Yesterday, the Law Society expressed an intention to lobby the Government to reverse plans to abolish the Human Rights Act.
Some of the more right wing press would have you believe that the Human Rights Act is an evil, foisted upon us by Brussels. It’s purpose portrayed as allowing terrorists and would be terrorists to remain in the UK housed and fed at tax payer expense. Perhaps for 0.001% of people. For you, me, and everyone else, it protects (among other things) our right to a fair hearing, access to justice, a prohibition from torture, prohibition from slavery, a right to life, a right to privacy and family life. Why on earth would the Government have a problem with this?
In past months, the wording of the Act has caused problems for the Government’s cuts agenda.
Sir James Munby, President of the Family Division of the Court has invoked the law himself, to ensure that adults with learning disabilities aren’t left without legal representation to combat their children being permanently removed from them, in absence of any legal assistance. It’s shocking and shameful that he needed to do so.
His words… “Thus far the State has simply washed its hands of the problem, leaving the solution to the problem which the State itself has created – for the State has brought the proceedings but declined all responsibility for ensuring that the parents are able to participate effectively in the proceedings it has brought – to the goodwill, the charity, of the legal profession. This is, it might be thought, both unprincipled and unconscionable.”
The case D (A Child)  EWFC 39 sets out clearly the dilemma faced by the parents, and how, were it not for the Human Rights Act (and a President of the Family Court willing to stand by them against a Government who was not), two very vulnerable adults with profound learning difficulties would have been expected to conduct their case against social services (who had the benefit of a legal team paid for by the State). The Human Rights Act isn’t there for terrorists, or Governments, but for you, and me, and your neighbour, and your children, your friends and your parents. Ordinary people, who need that protecting, and at the moment, more so than ever.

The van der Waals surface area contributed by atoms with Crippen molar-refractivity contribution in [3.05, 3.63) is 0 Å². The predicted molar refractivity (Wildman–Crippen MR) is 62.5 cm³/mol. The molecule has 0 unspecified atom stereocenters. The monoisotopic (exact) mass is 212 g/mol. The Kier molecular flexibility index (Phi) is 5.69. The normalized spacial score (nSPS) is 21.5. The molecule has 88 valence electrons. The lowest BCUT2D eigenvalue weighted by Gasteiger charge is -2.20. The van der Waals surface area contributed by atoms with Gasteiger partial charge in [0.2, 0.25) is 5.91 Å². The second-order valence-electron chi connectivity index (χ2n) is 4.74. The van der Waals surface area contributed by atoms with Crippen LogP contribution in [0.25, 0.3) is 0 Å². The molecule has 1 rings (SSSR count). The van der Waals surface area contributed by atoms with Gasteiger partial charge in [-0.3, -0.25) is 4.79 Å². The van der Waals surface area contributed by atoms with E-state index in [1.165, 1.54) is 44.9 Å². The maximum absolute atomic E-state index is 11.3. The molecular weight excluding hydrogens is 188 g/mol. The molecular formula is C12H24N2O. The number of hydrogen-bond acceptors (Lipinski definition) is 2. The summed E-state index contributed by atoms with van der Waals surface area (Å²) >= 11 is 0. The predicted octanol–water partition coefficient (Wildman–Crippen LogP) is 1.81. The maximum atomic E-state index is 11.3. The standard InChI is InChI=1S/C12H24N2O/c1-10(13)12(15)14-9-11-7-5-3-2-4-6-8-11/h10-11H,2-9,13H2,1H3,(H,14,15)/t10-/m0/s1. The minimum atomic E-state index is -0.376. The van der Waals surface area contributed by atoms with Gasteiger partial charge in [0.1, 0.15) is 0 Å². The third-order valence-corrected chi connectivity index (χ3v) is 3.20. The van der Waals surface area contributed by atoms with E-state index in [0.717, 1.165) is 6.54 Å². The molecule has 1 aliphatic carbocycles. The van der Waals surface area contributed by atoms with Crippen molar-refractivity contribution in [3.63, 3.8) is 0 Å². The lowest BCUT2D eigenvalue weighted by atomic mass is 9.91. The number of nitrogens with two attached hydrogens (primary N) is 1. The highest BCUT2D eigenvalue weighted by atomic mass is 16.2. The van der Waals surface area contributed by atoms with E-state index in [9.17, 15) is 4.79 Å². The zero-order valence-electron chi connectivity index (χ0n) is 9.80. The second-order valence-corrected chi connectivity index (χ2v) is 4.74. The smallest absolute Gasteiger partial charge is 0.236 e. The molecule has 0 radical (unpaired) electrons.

A past article by us, on “Legal aid cuts, litigants-in-person, and exceptional funding” sets out further examples of how Sir James has applied the Human Rights Act to ensure that in the family court, allegations are fairly heard, cases conducted in a way to protect the vulnerable, and that a ‘human’ dimension is applied when the most precious relationships in life are at risk.
Law Society president Andrew Caplen, said yesterday “Access to justice for everyone is the mark of a civilised society.” He went on “The Human Rights Act is a fundamental safeguard of many of our basic rights and freedoms. We will be pressing the government to retain it.” We welcome him saying so, and echo his view.
The Government may say that they wish to abolish the Human Rights Act as they want rights linked to responsibilities. In D (A Child) it was clear that the Government felt the responsibility for arguing against social workers and their State funded solicitors and barristers was the responsibility of two adults who lacked the mental capacity to do so… and that is why you, I, and everyone who doesn’t have a spare £100,000 in the bank need the Human Rights Act, and should join the Law Society in fighting to retain it.
We answer many questions in our guides, but here’s another… What sort of Government would take parents to court to remove their children in the knowledge the parents lacked the capacity and finances to achieve a fair hearing? That one’s easy to answer. Yours.